Grand Illusion, then, is sadly still relevant.  As someone who has studied history for most of my adult life, I have to admit that it will always be relevant.  People never learn the lessons of the past and make the same goofy mistakes time after time.  Maybe we can get more people to watch this movie and others like it and get them to embrace its message.  We need more people on the side of sanity.



Filed under 1937, Yearly Best Pictures

Best Pictures of 1937 (#6) – Pépé le Moko


Director, Julien Duvivier; Screenplay, Jacques Constant and Henri Jeanson; Producers, Raymond Hakim and Robert Hakim; Original Music, Vincent Scotto and Mohamed Ygerbuchen; Editor, Marguerite Beaugé; Production Design, Jacques Krauss

Cast: Jean Gabin (Pépé le Moko), Mireille Balin (Gaby Gould), Gabriel Gabrio (Carlos), Saturnin Fabre (Le Grand Pere), Fernand Carpin (Regis), Lucas Gridoux (Inspector Slimane)

This is a great movie that turns the gangster genre on its head as we fall for the charm of its criminal lead while we shoo away our ethical concerns about his crimes.  Director Julien Duvivier understands that a criminal like Pépé must be charming and likable or no one would be willing to help him.  It is the secret to his success and a striking counterpoint to the more vicious criminals of U.S. (mostly Warner Bros. films) like Little Caesar and Public Enemy.  We don’t much like Rico or Tom Powers; we recognize that they are volatile thugs who can snap at any moment.  Pépé le Moko is suave and reserved, only lashing out in violence when he needs to, more of an intellectual move rather than emotional explosion.  This doesn’t excuse his crimes, but it complicates our relationship to them as we almost become complicit in them.

Jean Gabin plays Pépé le Moko, the famed criminal.  At the open of the film he has escaped Paris after a brazen crime for the French colony of Algeria.  He settled in the Casbah, the famed district of Algiers, which is essentially a labyrinth of streets, terraces, and winding staircases that may or may not lead anywhere.  In the Casbah he is protected by its citizens – all either taken in by his charm, money and/or distaste for the police.  They warn him of approaching police and provide him with intricate escape routes through secret passages, out back doors, and over the interconnecting rooftop terraces.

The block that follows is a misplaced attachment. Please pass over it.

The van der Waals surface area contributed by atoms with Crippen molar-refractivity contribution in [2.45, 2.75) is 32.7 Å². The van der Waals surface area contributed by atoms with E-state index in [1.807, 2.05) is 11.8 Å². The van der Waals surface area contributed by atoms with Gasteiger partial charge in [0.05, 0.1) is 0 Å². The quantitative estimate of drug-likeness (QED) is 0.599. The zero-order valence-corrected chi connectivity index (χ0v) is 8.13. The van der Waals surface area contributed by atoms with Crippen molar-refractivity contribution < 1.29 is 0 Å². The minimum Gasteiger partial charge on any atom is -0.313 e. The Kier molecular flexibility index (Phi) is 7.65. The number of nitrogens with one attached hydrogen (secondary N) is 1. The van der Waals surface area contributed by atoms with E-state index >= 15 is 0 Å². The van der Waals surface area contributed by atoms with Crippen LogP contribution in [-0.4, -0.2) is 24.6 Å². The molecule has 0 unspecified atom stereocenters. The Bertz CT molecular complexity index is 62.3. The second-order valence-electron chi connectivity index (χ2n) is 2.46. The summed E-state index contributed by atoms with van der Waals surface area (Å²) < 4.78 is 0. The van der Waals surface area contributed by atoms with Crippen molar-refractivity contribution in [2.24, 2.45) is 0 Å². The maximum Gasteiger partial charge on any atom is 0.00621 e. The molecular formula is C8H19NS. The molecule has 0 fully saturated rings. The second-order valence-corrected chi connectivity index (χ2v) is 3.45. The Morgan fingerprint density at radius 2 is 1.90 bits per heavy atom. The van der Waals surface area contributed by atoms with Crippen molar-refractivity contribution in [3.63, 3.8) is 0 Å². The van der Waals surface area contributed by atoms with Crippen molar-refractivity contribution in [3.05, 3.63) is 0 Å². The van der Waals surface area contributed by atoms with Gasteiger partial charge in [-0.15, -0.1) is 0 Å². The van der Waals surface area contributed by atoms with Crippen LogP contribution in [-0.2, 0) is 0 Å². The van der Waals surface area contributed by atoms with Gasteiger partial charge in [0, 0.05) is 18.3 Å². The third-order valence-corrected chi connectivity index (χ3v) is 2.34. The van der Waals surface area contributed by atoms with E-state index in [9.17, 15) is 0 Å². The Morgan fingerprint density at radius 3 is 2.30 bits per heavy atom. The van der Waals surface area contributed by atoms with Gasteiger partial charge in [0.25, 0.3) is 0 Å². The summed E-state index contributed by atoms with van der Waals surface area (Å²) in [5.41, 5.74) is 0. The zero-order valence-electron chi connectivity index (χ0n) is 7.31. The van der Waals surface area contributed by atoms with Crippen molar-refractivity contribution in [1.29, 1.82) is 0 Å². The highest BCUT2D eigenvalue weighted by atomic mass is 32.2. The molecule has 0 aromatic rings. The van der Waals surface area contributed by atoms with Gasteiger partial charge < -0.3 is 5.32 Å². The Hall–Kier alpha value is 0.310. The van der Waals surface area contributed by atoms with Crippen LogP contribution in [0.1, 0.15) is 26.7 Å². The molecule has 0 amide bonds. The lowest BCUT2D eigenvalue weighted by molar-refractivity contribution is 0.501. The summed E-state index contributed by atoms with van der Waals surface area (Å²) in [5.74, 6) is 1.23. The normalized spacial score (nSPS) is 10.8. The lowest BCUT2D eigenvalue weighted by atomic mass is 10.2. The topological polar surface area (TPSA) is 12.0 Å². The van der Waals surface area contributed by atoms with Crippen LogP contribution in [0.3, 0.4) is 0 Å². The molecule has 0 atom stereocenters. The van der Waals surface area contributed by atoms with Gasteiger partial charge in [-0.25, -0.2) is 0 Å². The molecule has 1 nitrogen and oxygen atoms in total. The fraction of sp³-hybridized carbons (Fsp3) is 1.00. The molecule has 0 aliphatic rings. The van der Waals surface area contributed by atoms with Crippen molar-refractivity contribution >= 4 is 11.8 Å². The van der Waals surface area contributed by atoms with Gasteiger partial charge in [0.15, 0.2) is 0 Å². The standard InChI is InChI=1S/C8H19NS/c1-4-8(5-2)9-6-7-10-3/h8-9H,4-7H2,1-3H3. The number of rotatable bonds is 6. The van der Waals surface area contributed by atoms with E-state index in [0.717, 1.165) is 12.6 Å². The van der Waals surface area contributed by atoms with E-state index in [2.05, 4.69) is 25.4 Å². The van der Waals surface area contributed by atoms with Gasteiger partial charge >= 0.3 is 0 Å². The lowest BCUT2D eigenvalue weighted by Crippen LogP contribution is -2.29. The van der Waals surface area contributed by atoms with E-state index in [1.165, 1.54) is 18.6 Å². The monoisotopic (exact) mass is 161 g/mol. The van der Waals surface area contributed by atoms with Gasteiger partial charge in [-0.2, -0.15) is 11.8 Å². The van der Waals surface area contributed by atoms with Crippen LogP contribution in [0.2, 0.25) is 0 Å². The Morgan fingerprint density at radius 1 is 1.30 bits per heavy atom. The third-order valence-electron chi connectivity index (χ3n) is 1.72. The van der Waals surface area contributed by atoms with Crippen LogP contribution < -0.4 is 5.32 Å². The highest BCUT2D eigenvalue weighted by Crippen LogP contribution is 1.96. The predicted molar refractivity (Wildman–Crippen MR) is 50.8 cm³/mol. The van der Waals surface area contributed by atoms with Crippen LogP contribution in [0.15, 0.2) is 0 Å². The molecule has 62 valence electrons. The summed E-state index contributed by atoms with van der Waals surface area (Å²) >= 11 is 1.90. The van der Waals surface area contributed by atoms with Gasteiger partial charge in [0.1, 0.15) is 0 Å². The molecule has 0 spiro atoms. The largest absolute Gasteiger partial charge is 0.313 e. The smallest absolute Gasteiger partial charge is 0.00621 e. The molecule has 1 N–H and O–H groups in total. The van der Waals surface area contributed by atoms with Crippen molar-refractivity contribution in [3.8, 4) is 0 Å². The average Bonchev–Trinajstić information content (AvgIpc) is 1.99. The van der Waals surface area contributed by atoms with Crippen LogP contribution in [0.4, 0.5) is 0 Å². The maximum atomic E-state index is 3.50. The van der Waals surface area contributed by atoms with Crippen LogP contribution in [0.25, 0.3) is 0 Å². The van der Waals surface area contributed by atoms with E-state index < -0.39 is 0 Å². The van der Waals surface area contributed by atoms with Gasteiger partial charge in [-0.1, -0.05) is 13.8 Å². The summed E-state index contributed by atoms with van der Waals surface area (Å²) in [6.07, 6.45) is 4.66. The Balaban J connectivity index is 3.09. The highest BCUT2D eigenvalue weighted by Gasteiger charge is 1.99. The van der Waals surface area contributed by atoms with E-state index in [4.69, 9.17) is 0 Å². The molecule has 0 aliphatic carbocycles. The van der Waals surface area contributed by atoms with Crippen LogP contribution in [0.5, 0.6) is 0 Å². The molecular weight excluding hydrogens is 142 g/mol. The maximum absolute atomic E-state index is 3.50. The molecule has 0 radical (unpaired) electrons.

Pépé can stay free so long as he remains in the safe confines of the Casbah.  And here we come to the irony of his situation.  His freedom is illusionary.  Though he seems to have everything he could want – respect, money, a gang, a woman – he is effectively imprisoned.  As the film progresses his confinement becomes more repressive after he meets Gaby (Mireille Balin), a beautiful, rich tourist seeking adventure and thrills in the infamous Casbah.  During her slumming adventure she meets Pépé and the two begin a fateful love affair.  For her, Pépé is everything her life isn’t: unpredictable, exciting, dangerous, and sexy.  For him, Gaby represents everything he misses about life in Paris: freedom, glamour, romance, and whimsy.

Though Pépé works tirelessly to elude capture, he also sows the seeds of his own downfall.  He allows a police inspector, Slimane, free access to the Casbah.  Slimane knows he doesn’t have a hope of arresting Pépé in the Casbah so he watches and waits.  Pépé mistakes Slimane’s patience with resignation and allows the man closer to his inner-circle than any criminal should.  Slimane, brilliantly played Lucas Gridoux, uses their casual and convivial relationship to gather intelligence, learning Pépé’s weaknesses and vulnerabilities so he can set the perfect trap for the thief.  We know Pépé’s smart enough to at least subconsciously know that no matter how friendly he is, it is dangerous to have a police officer so close.  Perhaps Slimane represents the only possible escape from the increasingly oppressive Casbah for Pépé. He would never give himself up or allow himself to be caught, but having Slimane close at hand gives him an easier way out when he decides he can’t take his conditional freedom any longer without obviously giving up.  In effect, Pépé has set the stage for his own capture down the line because he knows the Casbah will become worse than any prison.

Pépé le Moko is an ambivalent character.  He’s neither good nor bad, but, like all of us, somewhere in between.  Though a Hollywood remake was released the next year, the U.S. version Algiers, bogged down by Hayes Code regulations, couldn’t make a movie for grownups that considered morality in anything other than simplistic, good vs. evil terms.  Charles Boyer’s Pépé in Algiers lacked the likeability of Gabin’s characterization.  And the slight change at the end reconfirmed Hollywood’s (or at least the Hayes Office’s) commitment to retribution and punishment rather than understanding and empathy.  Duvivier’s picture dares us to identify with Pépé before we had other likeable criminals in film and literature, including sociopaths like Tom Ripley from Patricia Highsmith’s series of darkly funny books to serial killers like Anthony Hopkins’ Hannibal Lector.  Pépé is a pussycat compared to Ripley and Lector.  (We never see him bash in anyone’s head or snack on anyone’s flesh.)  Pépé le Moko is an intelligent and sympathetic portrait of a man trapped by his own decisions in a prison he made for himself.


Filed under 1937, Yearly Best Pictures